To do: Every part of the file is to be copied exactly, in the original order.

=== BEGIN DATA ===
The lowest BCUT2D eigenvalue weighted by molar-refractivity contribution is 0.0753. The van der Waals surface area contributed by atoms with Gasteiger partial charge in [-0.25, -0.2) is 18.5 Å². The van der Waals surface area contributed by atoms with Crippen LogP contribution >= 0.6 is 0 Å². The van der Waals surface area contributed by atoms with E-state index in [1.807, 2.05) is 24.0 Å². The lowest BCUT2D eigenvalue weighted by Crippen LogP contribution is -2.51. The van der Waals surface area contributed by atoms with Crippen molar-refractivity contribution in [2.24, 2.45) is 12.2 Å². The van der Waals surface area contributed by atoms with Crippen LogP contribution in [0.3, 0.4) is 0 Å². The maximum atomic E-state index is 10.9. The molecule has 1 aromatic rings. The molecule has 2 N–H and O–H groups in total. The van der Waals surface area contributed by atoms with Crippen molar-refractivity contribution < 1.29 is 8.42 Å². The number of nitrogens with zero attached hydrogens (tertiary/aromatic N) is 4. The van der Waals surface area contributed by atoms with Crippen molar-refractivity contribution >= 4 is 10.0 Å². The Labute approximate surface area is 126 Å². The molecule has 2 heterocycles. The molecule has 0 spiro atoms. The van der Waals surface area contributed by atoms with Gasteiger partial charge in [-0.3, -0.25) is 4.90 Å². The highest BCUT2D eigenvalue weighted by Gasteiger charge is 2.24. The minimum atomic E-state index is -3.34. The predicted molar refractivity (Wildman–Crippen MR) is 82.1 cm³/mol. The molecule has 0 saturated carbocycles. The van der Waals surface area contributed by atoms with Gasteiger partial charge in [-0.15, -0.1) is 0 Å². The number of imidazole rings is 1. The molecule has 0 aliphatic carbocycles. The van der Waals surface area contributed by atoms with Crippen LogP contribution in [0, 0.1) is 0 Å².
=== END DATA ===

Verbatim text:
The lowest BCUT2D eigenvalue weighted by molar-refractivity contribution is 0.0753. The van der Waals surface area contributed by atoms with Gasteiger partial charge in [-0.25, -0.2) is 18.5 Å². The van der Waals surface area contributed by atoms with Crippen LogP contribution >= 0.6 is 0 Å². The van der Waals surface area contributed by atoms with E-state index in [1.807, 2.05) is 24.0 Å². The lowest BCUT2D eigenvalue weighted by Crippen LogP contribution is -2.51. The van der Waals surface area contributed by atoms with Crippen molar-refractivity contribution in [2.24, 2.45) is 12.2 Å². The van der Waals surface area contributed by atoms with Crippen LogP contribution in [0.3, 0.4) is 0 Å². The maximum atomic E-state index is 10.9. The molecule has 1 aromatic rings. The molecule has 2 N–H and O–H groups in total. The van der Waals surface area contributed by atoms with Crippen molar-refractivity contribution < 1.29 is 8.42 Å². The number of nitrogens with zero attached hydrogens (tertiary/aromatic N) is 4. The van der Waals surface area contributed by atoms with Crippen molar-refractivity contribution >= 4 is 10.0 Å². The Labute approximate surface area is 126 Å². The molecule has 2 heterocycles. The molecule has 0 spiro atoms. The van der Waals surface area contributed by atoms with Gasteiger partial charge in [-0.3, -0.25) is 4.90 Å². The highest BCUT2D eigenvalue weighted by Gasteiger charge is 2.24. The minimum atomic E-state index is -3.34. The predicted molar refractivity (Wildman–Crippen MR) is 82.1 cm³/mol. The molecule has 0 saturated carbocycles. The van der Waals surface area contributed by atoms with Gasteiger partial charge in [-0.15, -0.1) is 0 Å². The number of imidazole rings is 1. The molecule has 0 aliphatic carbocycles. The van der Waals surface area contributed by atoms with Crippen LogP contribution in [0, 0.1) is 0 Å².